Seasoning – Part 17


Illustration for “A Christmas Carol” by Frederick Simpson Coburn circa 1900

Seasoning – Part 17

Henry lied. He didn’t have an early appointment. He needed time to think, to wrap his brain around the strange things he was feeling. It wasn’t just base attraction. Oh, she was certainly a lovely young woman and her damned determination was rather charming, as well as infuriating. Why did she get under his skin? When he looked at her eyes it was like looking into her soul, strangely familiar, as if they had known each other for an eternity. Henry stewed over this all the way to work in his usual brooding fashion, but once he arrived there was something about his preoccupied, less aloof demeanor that turned the heads of his co-workers.

“Getting an early start, eh Henry?”

“Yes, it appears I am. Good morning Charles.”

Charles stood up from his desk approaching him, “Is everything alright Henry?”

“Fine. I’m fine. It was that damned storm last night. Lightning struck several of my trees catching them on fire. Luckily, the neighbors, my housekeeper and I were able to stop it before it reached the house. I did not get much sleep as you can imagine.”

Charles was not accustomed to Henry being so chatty. His normal reply would have simply been, “Fine. I’m fine.” Clearly, there was something more going on. “Ah yes, the Gordons. I know your neighbors. Nice people. I’m glad you were able to contain that fire. Nasty storm it was. We lost a shutter and a few shingles at our place.” Enough with the chitchat, thought Charles,”and what is this about a housekeeper? When did you employ a housekeeper?”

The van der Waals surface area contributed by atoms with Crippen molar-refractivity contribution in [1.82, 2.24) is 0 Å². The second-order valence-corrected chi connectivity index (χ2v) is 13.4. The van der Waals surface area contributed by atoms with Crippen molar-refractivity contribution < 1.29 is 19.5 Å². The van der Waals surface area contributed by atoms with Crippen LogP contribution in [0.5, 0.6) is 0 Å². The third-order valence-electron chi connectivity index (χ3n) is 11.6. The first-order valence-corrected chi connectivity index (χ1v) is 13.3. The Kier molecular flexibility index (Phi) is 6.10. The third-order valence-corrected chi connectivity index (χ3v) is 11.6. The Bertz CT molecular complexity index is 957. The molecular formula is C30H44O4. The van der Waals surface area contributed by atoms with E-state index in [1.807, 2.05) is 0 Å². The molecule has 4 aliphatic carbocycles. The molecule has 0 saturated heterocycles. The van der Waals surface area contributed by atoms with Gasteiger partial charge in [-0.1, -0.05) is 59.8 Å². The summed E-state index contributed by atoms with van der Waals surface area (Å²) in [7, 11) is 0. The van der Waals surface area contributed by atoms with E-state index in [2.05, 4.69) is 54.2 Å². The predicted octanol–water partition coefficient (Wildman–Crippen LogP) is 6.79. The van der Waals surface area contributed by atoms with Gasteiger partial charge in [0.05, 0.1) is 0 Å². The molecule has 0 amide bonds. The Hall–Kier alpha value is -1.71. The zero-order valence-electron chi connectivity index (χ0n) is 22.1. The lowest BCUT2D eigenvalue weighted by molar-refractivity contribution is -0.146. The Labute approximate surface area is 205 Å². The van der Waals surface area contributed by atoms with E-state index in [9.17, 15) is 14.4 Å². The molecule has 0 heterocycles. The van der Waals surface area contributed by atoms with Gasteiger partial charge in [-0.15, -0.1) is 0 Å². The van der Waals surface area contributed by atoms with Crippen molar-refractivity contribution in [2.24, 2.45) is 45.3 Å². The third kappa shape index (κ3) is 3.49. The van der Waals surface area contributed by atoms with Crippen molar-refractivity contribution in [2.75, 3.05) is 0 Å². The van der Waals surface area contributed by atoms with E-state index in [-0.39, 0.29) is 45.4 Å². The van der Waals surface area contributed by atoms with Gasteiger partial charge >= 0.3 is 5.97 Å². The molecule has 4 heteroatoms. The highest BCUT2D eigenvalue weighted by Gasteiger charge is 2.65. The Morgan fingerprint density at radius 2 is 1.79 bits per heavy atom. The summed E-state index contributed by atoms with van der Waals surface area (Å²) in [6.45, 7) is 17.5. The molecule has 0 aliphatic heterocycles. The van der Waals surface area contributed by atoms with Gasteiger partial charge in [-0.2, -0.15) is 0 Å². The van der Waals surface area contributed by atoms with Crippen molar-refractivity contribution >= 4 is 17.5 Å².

“I didn’t. It was my sister Helen. Always inserting herself into my affairs.”

“You have a sister?”

“Two, and a brother. I’m the youngest. At any rate, she claims she was protecting her interest in the house. It belonged to our parents you know, and their parents before them.”

Other staff members were leaning toward the conversation now, ears tweaked to catch every detail. Charles, the office gossip, was relishing his role as grand inquisitor. “And, how is that working for you? The housekeeper. I know I’d be furious if one of my siblings hired someone, a stranger, no less, and moved them in right under my nose!”

Henry softened, “Oh Helen meant well. And I must admit, she was right. Having Hannah manage the household has been quite helpful.”

“Hannah you say? Is that your housekeeper?” Charles pressed for more.

“Yes.” Henry noticed that the room had grown quiet and that he was the center of attention. “Well, I best be getting to work.” He darted past a sea of raised eyebrows, slid into his chair and fumbled through a pile of paperwork.

Charles strutted back to his desk nodding at several co-workers. “There is much more to Henry’s story,” he thought, “and I am just the person to pry it out of him.”

Henry kept to himself for the rest of the day. Each minute crept excruciatingly into hours. All he could think about was getting home. Home…where she was waiting.


To read previous installments of this series click HERE. And as always a shout out to Jane Dougherty who helped me launch this story based on her inspiring microfiction prompts.

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